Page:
Monday, May 15, 2006


America is Restricted (Not Addicted) to Oil

(Published by The Chicago Tribune May 12, 2006)

When President Bush first declared that “America is addicted to oil” it sounded about right to me. But after months of repetition, the once clever analogy now strikes me as the wrong diagnosis. We aren’t addicted to oil. We’re restricted to oil.

There is a significant difference between the two conditions. Addiction is a compulsive need for a habit-forming, harmful substance. Our need for energy is neither compulsive nor harmful to us. We require energy to heat our homes, to cook our food, to power the industries that employ us and to move us between home and work. These activities are habit-forming only in the sense that we are in the habit of staying alive and making a living. It’s true that we could and should be more efficient in our use of energy, but energy consumption is not an addiction, it’s a necessity.

It might seem like meaningless word-parsing to point out that we are not technically addicted to oil. But we can’t get beyond this recurring crisis until we clearly understand how we got into this mess in the first place. In retrospect, it’s obviously shortsighted that any country would allow itself to become so dependent on one source of energy. And it’s downright suicidal to rely on foreign governments who are openly hostile to American interests for our primary source of energy. Year after year, we willingly transfer a significant portion of our national wealth to dictators and otherwise corrupt governments who in turn use our money to enrich themselves, perpetuate their corruption and oppose our interests at every opportunity. If that isn’t the official definition of stupid it should be.

Our strategy of letting free market forces determine the most cost effective sources of energy is seriously flawed. The oil market is not a free market. It’s dominated by cartels that manipulate supply. They cleverly raise and lower supply to ensure maximum profits while at the same time taking care that the price of gasoline doesn’t go so high that alternative energy sources would be an attractive investment for private enterprise.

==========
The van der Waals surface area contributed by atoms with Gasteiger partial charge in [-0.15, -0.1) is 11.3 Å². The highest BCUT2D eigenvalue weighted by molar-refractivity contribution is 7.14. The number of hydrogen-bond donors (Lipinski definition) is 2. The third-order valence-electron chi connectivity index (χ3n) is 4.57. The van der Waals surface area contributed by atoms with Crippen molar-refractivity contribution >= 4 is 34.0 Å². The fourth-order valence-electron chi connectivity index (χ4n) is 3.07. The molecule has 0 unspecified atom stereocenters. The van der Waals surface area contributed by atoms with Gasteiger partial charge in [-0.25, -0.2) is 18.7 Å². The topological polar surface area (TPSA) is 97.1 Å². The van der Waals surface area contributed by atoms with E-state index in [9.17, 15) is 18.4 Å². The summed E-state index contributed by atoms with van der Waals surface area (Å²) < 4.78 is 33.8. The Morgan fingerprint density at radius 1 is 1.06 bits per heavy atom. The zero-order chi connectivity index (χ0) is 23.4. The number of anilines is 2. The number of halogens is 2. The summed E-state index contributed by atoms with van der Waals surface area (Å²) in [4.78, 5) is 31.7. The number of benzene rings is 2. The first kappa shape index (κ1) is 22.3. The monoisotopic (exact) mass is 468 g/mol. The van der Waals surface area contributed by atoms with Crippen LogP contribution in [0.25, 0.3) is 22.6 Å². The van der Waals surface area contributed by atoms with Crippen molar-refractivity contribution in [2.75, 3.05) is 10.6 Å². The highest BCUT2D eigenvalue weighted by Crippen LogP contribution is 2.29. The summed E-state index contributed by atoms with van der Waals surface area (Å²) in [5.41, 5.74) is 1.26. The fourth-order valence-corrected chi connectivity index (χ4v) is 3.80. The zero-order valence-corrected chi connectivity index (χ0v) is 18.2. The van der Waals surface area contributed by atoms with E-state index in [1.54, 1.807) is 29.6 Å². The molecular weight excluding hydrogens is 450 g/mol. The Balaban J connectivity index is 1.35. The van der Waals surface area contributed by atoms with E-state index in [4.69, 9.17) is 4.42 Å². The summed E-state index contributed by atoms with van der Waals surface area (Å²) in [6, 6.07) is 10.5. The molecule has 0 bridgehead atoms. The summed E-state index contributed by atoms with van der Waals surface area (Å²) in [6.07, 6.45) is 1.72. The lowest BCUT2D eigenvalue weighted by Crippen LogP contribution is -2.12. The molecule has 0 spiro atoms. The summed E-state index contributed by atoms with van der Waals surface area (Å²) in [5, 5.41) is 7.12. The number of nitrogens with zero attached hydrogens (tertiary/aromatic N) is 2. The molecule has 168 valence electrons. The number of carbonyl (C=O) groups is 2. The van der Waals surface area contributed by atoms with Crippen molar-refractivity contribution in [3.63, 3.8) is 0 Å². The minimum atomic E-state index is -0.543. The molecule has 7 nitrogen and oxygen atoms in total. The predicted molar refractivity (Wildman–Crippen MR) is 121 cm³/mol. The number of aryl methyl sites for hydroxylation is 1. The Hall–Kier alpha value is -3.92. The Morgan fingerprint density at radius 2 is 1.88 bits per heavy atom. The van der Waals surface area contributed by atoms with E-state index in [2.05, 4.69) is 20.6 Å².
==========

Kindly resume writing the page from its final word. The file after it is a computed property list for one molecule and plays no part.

Though we are not addicted to oil, there are two underlying national addictions that perpetuate the energy crisis. One is our addiction to living for today at the expense of economic health and security tomorrow. The other is an addiction to pandering that afflicts our elected officials. We are short-sighted pocketbook junkies and our leaders keep passing us the needle loaded with another feel-good dose of flawed energy policy.

The President and Congress need to stop pandering and start leading. This is an opportunity made-to-order for a President who wants to be remembered for taking on the big problems. Mr. President, it’s time to stop bunting the runners along and start swinging for the fences — and the only fence within our homerun range is ethanol. So let’s get on with it. Ford and General Motors already manufacture automobiles that run on either gas or ethanol. We should require this flex-fuel capability in every new car sold in America, including imports. If we need to provide subsidies for domestic automobile manufacturers, ethanol producers and fuel distributors to make the ethanol alternative cost effective, do it. As the price of gas decreases in response to declining demand created by the ethanol alternative, increase taxes on gasoline to keep it from undercutting ethanol sales. The new gas tax revenue would easily pay for the initial investment required to force ethanol into the energy marketplace.

Most of us wish that government intervention in the marketplace could be avoided. But it’s time we face up to the fact that there are times when it’s necessary. And this is surely one of them. Let’s hope our pandering leaders find the backbone needed to end America’s restriction to oil.

Monday, May 01, 2006


CEO Compensation: A Shameful Conspiracy of Greed

(Published by The Salt Lake Tribune Apr. 29, 2006 and The Baltimore Sun May 9, 2006)